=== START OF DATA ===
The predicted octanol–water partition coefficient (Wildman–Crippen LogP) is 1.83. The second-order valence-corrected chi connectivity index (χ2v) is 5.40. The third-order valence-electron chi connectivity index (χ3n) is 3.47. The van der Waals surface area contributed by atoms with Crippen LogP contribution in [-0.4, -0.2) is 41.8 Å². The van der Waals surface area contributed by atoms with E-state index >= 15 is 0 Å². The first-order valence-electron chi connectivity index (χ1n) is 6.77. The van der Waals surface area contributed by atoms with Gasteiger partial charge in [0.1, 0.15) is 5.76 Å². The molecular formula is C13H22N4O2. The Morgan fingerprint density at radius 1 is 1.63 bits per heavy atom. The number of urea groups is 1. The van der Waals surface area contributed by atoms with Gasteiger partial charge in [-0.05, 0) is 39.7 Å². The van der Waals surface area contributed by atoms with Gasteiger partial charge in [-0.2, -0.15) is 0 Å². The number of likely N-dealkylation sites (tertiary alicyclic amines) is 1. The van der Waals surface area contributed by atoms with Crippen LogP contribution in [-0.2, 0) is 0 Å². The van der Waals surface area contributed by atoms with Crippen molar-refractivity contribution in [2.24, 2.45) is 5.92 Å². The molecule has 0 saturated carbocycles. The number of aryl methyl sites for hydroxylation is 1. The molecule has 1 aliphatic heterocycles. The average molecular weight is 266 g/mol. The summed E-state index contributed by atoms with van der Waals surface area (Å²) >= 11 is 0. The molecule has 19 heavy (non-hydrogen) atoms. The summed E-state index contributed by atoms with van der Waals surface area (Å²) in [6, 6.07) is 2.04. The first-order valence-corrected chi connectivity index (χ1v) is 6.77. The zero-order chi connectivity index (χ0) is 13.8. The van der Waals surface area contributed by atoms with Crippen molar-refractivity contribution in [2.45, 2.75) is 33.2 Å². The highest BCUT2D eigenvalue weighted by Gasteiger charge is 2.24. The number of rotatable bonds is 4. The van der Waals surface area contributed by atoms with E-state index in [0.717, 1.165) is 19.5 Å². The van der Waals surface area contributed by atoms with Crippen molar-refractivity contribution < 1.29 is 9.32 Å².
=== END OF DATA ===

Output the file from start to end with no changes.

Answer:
The predicted octanol–water partition coefficient (Wildman–Crippen LogP) is 1.83. The second-order valence-corrected chi connectivity index (χ2v) is 5.40. The third-order valence-electron chi connectivity index (χ3n) is 3.47. The van der Waals surface area contributed by atoms with Crippen LogP contribution in [-0.4, -0.2) is 41.8 Å². The van der Waals surface area contributed by atoms with E-state index >= 15 is 0 Å². The first-order valence-electron chi connectivity index (χ1n) is 6.77. The van der Waals surface area contributed by atoms with Gasteiger partial charge in [0.1, 0.15) is 5.76 Å². The molecular formula is C13H22N4O2. The Morgan fingerprint density at radius 1 is 1.63 bits per heavy atom. The number of urea groups is 1. The van der Waals surface area contributed by atoms with Gasteiger partial charge in [-0.05, 0) is 39.7 Å². The van der Waals surface area contributed by atoms with Gasteiger partial charge in [-0.2, -0.15) is 0 Å². The number of likely N-dealkylation sites (tertiary alicyclic amines) is 1. The van der Waals surface area contributed by atoms with Crippen LogP contribution in [-0.2, 0) is 0 Å². The van der Waals surface area contributed by atoms with Crippen molar-refractivity contribution in [2.24, 2.45) is 5.92 Å². The molecule has 0 saturated carbocycles. The number of aryl methyl sites for hydroxylation is 1. The molecule has 1 aliphatic heterocycles. The average molecular weight is 266 g/mol. The summed E-state index contributed by atoms with van der Waals surface area (Å²) >= 11 is 0. The molecule has 19 heavy (non-hydrogen) atoms. The summed E-state index contributed by atoms with van der Waals surface area (Å²) in [6, 6.07) is 2.04. The first-order valence-corrected chi connectivity index (χ1v) is 6.77. The zero-order chi connectivity index (χ0) is 13.8. The van der Waals surface area contributed by atoms with Crippen molar-refractivity contribution in [2.45, 2.75) is 33.2 Å². The highest BCUT2D eigenvalue weighted by Gasteiger charge is 2.24. The number of rotatable bonds is 4. The van der Waals surface area contributed by atoms with E-state index in [0.717, 1.165) is 19.5 Å². The van der Waals surface area contributed by atoms with Crippen molar-refractivity contribution < 1.29 is 9.32 Å².